What’s in a name?

What’s in a name?

The Beatles autographs

When I was younger, I wrote a lot of letters. Most of them were to professional athletes. The pattern was always the same: Write a letter, stuff a baseball card or photo into the envelope, send it and wait. I was after one thing: a signature.

The majority of those envelopes were met with silence. But some came back, with a name scrawled in glorious black ink across the image. What was once a piece of cardboard was now a work of art; its signatory transformed from an athlete into an idol.

What’s in a name?

What is an autograph? Why do we place such value on the signing of a name?

It’s not the scribble of a sharpie on the photo that instantly multiplies its value. Nor is it the signature, the shape of the words, or the style of the writing. In fact, if someone else were to make the exact same marking, with the exact same marker, the photo would be defaced and plummet in value.

Why?

The value of the autograph is not in the signature, the photo, or the marker. The gold comes from the fact that someone paid enough attention to participate in an experience.

While we’re on this philosophical trip, let’s take this a bit further…

You can’t duplicate authenticity

What if we wanted to duplicate our prized signed photo? Fire up the photocopiers and produce an identical clone. This one is easy and obvious – the copy is completely devoid of all value.

Yet if our super famous celebrity signed two identical photos, each is granted the hallowed magical status.

Why?

Collectors refer to this as authenticity. You can’t photocopy attention, you can’t duplicate a moment. The interactions have to be unique.

The moral of the story

All of the fuss that we make about autographs boils down to this:

We place incredible value on authentically unique moments of attention paid by individuals of perceived importance.

The value is entirely in the interaction. The actual signature simply serves as proof that it occurred.

Put your signature to work

Here are some thoughts on how to apply this to your business:

We’re all stars, sometimes. You don’t have to make movies or sing pop songs to be important. In the time of need… at the point of sale…in moments of confusion, your importance skyrockets. To someone whose cable was broken, Frank Eliason might as well have been a super hero.

Be on high alert – Keep your eyes and ears open for moments where your attention can increase your value. Twitter search and google alerts get all the fame these days – but giving people attention is equally valuable in your store or on the street.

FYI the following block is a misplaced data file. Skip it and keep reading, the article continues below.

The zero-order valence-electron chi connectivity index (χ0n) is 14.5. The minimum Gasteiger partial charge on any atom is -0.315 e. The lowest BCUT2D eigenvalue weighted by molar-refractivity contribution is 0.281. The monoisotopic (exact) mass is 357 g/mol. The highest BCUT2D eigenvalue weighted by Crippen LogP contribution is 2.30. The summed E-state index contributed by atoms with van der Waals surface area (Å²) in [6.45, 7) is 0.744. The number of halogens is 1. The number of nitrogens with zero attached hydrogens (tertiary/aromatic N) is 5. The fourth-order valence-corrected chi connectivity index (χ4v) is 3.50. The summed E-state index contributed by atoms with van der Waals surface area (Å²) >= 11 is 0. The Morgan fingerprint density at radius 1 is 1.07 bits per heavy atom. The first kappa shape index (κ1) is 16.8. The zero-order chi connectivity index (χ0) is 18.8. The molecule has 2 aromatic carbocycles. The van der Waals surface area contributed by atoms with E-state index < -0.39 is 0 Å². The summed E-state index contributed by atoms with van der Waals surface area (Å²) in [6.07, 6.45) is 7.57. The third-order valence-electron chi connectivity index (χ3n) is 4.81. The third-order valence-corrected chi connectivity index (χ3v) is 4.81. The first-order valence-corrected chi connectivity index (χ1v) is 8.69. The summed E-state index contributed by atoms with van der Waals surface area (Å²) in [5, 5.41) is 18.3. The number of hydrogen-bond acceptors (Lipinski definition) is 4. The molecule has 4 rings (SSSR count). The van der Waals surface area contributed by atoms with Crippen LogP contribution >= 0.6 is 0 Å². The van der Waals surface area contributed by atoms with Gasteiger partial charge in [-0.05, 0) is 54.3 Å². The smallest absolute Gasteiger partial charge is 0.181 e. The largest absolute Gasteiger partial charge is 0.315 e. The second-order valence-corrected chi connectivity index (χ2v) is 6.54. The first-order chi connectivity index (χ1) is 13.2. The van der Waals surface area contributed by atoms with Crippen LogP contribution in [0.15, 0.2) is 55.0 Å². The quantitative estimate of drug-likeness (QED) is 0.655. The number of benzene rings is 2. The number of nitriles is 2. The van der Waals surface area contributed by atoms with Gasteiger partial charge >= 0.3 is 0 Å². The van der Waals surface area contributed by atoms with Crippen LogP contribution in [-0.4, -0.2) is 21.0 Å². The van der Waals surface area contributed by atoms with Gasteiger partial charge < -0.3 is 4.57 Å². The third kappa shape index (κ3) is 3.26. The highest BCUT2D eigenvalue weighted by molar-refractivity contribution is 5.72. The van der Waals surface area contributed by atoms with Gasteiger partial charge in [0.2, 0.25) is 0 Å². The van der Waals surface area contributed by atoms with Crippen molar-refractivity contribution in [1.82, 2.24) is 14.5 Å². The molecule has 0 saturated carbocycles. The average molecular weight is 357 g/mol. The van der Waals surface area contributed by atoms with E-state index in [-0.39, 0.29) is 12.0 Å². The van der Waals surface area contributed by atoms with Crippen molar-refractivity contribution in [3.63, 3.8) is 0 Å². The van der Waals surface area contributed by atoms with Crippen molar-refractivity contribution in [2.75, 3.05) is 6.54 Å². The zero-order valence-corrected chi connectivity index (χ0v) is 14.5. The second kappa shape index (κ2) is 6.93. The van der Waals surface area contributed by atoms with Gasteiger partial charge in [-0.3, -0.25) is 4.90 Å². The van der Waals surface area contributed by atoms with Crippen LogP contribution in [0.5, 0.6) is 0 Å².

Sign authentically. Every time - People can detect a fraud from a mile away. Even if you’re answering the same question for the hundredth time, don’t hand out photocopies. Value requires authenticity. Blue Sky Factory does a great job creating authentic customer experiences.

Grow more armsChris Brogan talks about growing bigger ears. But that’s only half of the equation. Signing autographs all day long takes energy. It takes strength. It takes time. To finish the play authentically, as the number of potential interactions increase, organizations have to grow more arms.

How much time and money is your organization spending on becoming famous?

Are you putting an equal amount of thought into what is happens when you get there?

About the Author

  • Anonymous

    This is a fabulous post, and connects the dots perfectly. Collecting autographs as kid is something I can completely relate to; substitute a @Zeldman response or a @wilw retweet and it seems I’m still there today. I’ve always championed authenticity in social media (actually, in real life in general) but this really gets to *why* we value it. Someone takes the time to care to focus on an interaction for a moment, and we become that focus, the recipient of that attention in the moment.

    Thanks for connecting the dots for me.

  • http://neilbearse.com/ Neil Bearse

    Great thought re: retweets. What instantly pops to mind is how Robert Scoble (@scobleizer) diffuses even the most harsh criticisms by retweeting people who take the time to mention him. Even if it doesn’t completely satisfy the haters, in my mind, his acknowledgement of their concerns always has a positive effect on his brand.

  • http://socialbutterflyguy.com/ DJ Waldow

    Neal – Thanks so much for your kind words!

    DJ Waldow
    Director of Community, Blue Sky Factory
    http://www.blueskyfactory.com
    @djwaldow

  • Pingback: The small things